Andreas Kollegger: ^^ video of David Montag giving hardware sizing webinar
Martin: can I use unique also to create unique nodes or s it for rel's only?
David: excellent, thanks
Andreas Kollegger: @Martin that depends on how you've specified the node. if it is not bound then each time you call the create it will be created again
Martin: bound menas what?
Andreas Kollegger: @Amit well, the reality is that an extension is much more performant because you're basically talking straight to the engine
Andreas Kollegger: there is/will-be the classic "compiler optimization" point where cypher execution engine will do better than hand-coded
nabukabu: Does the search in create unique use some indexing or is it just linear?
Andreas Kollegger: @Martin I mean that if in the START or MATCH clause before creating, you have used a "term" for a node that is then bound to a specific node
Amit: will server extension be covered in this session
Amit: i did not find a very good tutorial for it
Chris Skardon: Is there anything the REST interface can't do in terms of Cypher that the Embedded one can?
Martin: alright, thanks
Andreas Kollegger: server extensions will not be covered here. that's mostly pure java
Timur Medjitov: Can Cypher be used in Java code?
Amit: can you please point me to some tutorial for it the neo4j documentation is very breif about server extension
Andreas Kollegger: @Chris cypher, because it is declarative, is not as good at writing algorithmic searches. in the roadmap, writing stored-procedures, or user-defined functions will address that
Andreas Kollegger: @Timur yes, you can call cypher from java code
Andreas Kollegger: actually, these days I always start by writing Cypher queries from java, then going to traversal descriptions only when I'm doing something unusual
Timur Medjitov: that is very good, thanks.
Ajinkya: will Michael be covering the reasons behind implementing cypher in scala ?
Alexandre Meynaud: Could we place part of the where clause directly in the pattern for nodes() or --> for fitering nodes or rels with certain properties?
Andreas Kollegger: @Amit let me look for a good sample
James Camfield: you dont use spring data then? or u do, but with cypher queries too?
Andreas Kollegger: @Ajinkya that's a great question. please ask him, I'd love to hear his thoughts about that
Andreas Kollegger: Sometimes spring, sometimes not
Andreas Kollegger: I've moved to scala for a lot, so am happier outside of spring
James Camfield: i guess spring just covers the basics?
Andreas Kollegger: spring is crazy powerful. def a good place for larger applications
Andreas Kollegger: neat things like annotating stub methods with cypher queries to have them exeucted
Alexandre Meynaud: Apart from Cypher, will the community use more and more scala in Neo4j?
IvanTraveso: spring annotations huh? that should be handy
James Camfield: i haven't looked at it much for neo, but ive seen examples where you can write a query by just defining a method name in an interface and spring does the rest. if thats not enough, u can use thw annotations to override springs guess at writingf the query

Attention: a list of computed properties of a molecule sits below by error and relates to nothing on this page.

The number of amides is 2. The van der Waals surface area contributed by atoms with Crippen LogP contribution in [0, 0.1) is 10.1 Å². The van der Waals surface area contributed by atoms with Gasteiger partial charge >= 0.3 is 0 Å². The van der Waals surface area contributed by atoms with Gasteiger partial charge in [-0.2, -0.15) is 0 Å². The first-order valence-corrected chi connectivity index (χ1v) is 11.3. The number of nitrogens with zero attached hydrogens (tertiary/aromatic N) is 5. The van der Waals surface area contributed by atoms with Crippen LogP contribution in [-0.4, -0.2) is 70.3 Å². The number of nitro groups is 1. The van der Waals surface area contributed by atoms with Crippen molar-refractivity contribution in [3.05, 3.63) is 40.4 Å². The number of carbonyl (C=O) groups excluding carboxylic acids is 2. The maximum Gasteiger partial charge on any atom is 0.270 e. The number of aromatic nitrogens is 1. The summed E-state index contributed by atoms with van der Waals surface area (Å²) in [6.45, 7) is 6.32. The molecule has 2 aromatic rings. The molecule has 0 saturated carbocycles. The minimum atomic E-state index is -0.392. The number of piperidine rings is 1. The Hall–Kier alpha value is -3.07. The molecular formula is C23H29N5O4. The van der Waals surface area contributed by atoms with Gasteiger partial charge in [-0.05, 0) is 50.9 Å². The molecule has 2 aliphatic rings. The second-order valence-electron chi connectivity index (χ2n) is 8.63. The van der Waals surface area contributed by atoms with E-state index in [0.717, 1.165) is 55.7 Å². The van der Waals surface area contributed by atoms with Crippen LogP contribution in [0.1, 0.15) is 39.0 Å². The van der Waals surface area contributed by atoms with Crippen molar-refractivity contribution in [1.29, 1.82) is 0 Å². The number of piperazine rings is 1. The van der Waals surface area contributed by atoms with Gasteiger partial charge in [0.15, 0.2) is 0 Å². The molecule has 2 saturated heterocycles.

Amit: what is the best way to generate reports out of neo4j using cypher
Andreas Kollegger: BI style reports? there's been some work using JDBC to pipe in cypher queries
Andreas Kollegger: there was a recent blog post about tools that could use that
Amit: can you please provide the links if you have any
Peter: Is there a Groovy DSL yet?
Martin: so cypher seems to be very powerful; why would/should I use the Java API ?
Ajinkya: are the results from the query accessible like a data matrix ? something like what R/matlab does ? that would be handy
Andreas Kollegger: http://blog.neo4j.org/2012/07/cypher-jdbc-tools-testing-results.html
Andreas Kollegger: there is a groovy binding, somewhere..
arieljake: great presentation, tanks
Andreas Kollegger: a grails plugin, I believe
Wes: a native scala embedded/REST API would be cool
Andreas Kollegger: @Martin depends. in many ways Cypher is becoming the surface API for using Neo4j. the java api is very raw
Wes: I was a bit disappointed that the only one I could find was supposedly for 1.7 (and only REST)
Martin: Thanks for the jdbc-link; that's awesome
Andreas Kollegger: for scala, any interest in play or another framework, or just raw like databinder dispatch or something
Alexandre Meynaud: @Wes, you can already use the Java API from scala, not native though, but easy at least
Alexandre Meynaud: @Wes, there are also a few scala bindings on github
Ajinkya: what are the major companies using Cypher in production ? any case studies ?
Abhijit Joshi: Great presentation, by Mike - very informative and a good starting point on Cypher for someone like me. I appreicate the knowledge share
Martin: thanks a lot!
Andreas Kollegger: interesting. use cases that we've created have just looked at use of neo4j, but not specifically cypher
Shaun: many thanks, looking forward to taking it for a spin now
Oleg Okun: Thank you a lot!
IvanTraveso: nice presentation. thanks!
Alexandre Meynaud: Great presentation Michael, thanks a lot
Wes: Thanks a lot guys.
Andreas Kollegger: thanks everyone, thanks Michael!
James Camfield: cheers
Chris Skardon: Thanks!
Mylène: Thanks. this was absolutely cool!
Aki Ristkari: Thanks for the show